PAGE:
I have one (a power supply cap finally failed about 2 years ago, haven't had it fixed/recapped yet). Just one would be needed (it's power output was VERY conservatively rated - think Pass XA25 conservative). It would certainly win in 1 area - power output, and probably win in bass control (almost certain - it's the thing the amp does best, and does it exceptionally well). might beat it on macro-dynamics due to greater output power. would otherwise likely get its clock cleaned.

jtshaw's picture

Mr. Fremer does a fine job of describing the sound of this amplifier. And I was thinking, why not just buy a pair of Wharfedale Dentons or Lintons, which to my ears are voiced to sound pretty much the same at comparatively miniscule money? I have a pair of Dentons attached to an AVM CS 2.2 all-in-one unit in a bedroom system, and the sound is so good I never feel deprived.

chuckles304's picture

Never could understand the name "darTZeel".....only now, upon learning the founder's name, do I see that it is simply a re-ordering of the name "Deletraz"....


Bogolu Haranath's picture

They have all the 'Zeal' of Delétraz :-) ..........

drblank's picture

Then you should have a room like this.

https://www acousticfields com/state-of-the-art-acoustics/

ChrisS's picture

You don't recognize the color scheme?

Bogolu Haranath's picture

Yes ..... Great observation ........ Those are Iron Man colors :-) ........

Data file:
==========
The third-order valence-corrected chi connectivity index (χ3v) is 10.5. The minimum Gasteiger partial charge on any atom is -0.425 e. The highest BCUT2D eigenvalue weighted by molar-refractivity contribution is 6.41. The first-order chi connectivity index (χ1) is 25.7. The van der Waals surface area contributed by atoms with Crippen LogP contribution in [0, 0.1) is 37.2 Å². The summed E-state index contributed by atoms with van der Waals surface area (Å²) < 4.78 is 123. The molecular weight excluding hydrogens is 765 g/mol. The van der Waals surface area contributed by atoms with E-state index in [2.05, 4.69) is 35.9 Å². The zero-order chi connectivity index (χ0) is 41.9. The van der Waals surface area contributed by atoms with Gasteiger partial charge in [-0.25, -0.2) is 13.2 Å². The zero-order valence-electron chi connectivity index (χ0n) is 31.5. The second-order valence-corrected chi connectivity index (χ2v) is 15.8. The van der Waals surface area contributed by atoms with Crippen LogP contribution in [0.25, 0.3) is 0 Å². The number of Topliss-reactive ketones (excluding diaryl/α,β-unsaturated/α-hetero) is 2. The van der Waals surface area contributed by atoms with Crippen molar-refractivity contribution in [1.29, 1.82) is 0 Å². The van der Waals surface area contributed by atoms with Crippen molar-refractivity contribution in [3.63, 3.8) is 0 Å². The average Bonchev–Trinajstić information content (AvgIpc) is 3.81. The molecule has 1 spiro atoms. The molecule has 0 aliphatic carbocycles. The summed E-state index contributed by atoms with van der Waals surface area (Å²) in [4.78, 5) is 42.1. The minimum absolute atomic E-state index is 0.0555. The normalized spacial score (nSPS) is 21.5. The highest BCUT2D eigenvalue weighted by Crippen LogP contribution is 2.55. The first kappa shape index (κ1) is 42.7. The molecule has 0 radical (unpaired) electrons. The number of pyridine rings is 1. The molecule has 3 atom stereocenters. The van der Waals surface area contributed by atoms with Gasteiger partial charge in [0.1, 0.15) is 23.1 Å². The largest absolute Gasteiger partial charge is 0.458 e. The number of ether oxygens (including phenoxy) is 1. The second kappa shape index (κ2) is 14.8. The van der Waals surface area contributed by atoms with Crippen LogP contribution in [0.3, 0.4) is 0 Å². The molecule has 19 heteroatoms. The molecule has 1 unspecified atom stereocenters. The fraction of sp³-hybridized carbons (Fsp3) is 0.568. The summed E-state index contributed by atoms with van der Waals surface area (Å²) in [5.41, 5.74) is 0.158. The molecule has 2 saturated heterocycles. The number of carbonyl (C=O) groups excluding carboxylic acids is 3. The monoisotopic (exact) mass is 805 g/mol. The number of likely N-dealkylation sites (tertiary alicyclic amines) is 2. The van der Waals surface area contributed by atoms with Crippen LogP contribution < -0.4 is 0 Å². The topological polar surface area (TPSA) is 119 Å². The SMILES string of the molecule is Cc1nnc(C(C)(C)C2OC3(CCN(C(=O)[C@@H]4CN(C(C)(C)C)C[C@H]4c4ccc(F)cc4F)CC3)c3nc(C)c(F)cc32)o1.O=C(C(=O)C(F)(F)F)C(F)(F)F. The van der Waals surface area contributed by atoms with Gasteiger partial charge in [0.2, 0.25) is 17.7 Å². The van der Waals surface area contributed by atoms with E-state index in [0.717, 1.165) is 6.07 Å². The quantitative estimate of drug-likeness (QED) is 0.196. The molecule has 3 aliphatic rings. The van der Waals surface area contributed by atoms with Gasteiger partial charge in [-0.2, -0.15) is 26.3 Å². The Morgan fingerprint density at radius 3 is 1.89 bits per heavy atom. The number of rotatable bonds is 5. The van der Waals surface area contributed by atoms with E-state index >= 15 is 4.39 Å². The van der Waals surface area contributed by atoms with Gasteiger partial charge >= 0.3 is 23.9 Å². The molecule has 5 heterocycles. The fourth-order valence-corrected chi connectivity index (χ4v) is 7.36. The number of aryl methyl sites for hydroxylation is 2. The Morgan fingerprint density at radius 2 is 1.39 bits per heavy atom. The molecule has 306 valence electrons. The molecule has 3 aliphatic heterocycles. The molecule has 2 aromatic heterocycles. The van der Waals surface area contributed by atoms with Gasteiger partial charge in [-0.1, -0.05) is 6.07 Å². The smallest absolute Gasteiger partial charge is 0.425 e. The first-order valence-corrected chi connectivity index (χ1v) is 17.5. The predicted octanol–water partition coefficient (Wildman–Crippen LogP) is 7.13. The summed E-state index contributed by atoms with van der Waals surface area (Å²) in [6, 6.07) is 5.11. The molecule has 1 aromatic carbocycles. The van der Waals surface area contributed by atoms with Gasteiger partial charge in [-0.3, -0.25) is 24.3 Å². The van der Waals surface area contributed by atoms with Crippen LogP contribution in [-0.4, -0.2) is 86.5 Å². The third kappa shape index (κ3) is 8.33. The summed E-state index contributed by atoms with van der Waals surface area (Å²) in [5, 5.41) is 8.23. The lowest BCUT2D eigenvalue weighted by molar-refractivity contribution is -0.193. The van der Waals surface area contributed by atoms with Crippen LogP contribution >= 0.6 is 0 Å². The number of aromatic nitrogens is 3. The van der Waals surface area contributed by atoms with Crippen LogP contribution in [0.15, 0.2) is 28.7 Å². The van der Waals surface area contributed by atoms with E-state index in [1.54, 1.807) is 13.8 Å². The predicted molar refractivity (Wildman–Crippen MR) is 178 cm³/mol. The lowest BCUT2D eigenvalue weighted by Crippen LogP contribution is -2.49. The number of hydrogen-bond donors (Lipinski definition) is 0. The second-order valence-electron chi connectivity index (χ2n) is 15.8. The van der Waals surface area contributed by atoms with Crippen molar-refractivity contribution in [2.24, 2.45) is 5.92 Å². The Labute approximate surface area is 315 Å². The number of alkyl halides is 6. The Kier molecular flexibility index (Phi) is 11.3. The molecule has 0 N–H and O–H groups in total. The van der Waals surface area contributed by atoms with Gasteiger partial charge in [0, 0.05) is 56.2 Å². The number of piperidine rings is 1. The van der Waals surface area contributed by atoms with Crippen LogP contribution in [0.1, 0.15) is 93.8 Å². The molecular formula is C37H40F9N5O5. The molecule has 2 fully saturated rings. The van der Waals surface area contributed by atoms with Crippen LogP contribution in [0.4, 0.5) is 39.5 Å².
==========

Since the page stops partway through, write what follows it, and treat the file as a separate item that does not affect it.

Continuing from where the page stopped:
Bogolu Haranath's picture

Crimson & Gold :-) ...........

ChrisS's picture

...Stark's "arc reactor" on the side.

ChrisS's picture

All you need is a "Tony Stark/MCU" signature...

tonykaz's picture

After all, Wilson $750,000 Loudspeakers have been featured in this Magazine.

What the hell are the Top 1% supposed to buy? , NAD you say ???

Of course, having pricy eye-candy on the Cover will sell Magazines at Book Stores. ( won't it ? ) Do these things look like something from Toys-R-us?

But still, can we expect any sort of relevance to Mainstream Stereophile Readership??

This Manufacturer murmurs about the quality of the Reviewer's Mains Voltage, I wonder why the Reviewer doesn't even have a PS Audio P20 Power Plant to insure adequate Mains Supply if trying to accurately evaluate the World's finest Amplification System. Or, why didn't the Manufacturer take steps to insure Review integrity ? ( Price no Object Reviews call for going all the way ).

Most of us will never meet anyone that "could" own this type of gear, insomuch as we are on the poor side of the Velvet Rope.

It's said to be a beautiful review. I might suggest that the Amps are as strikingly or purposely grotesque at those $750,000 Wilsons that Mr.JVS had his daringly embarassing picture taken from behind.

Maybe if I owned a Gold Toilet and a $5,000 Shower Curtain I could ....

Ok, lets make our Choice: these Amps or a Loaded Tesla S with about $60,000 Cash in the Glove Box for Impulsive Purchasing , can we have a Show of Hands?

Tony in Venice

ps. Dam good Journalism shows us how outrageous things can get.

JRT's picture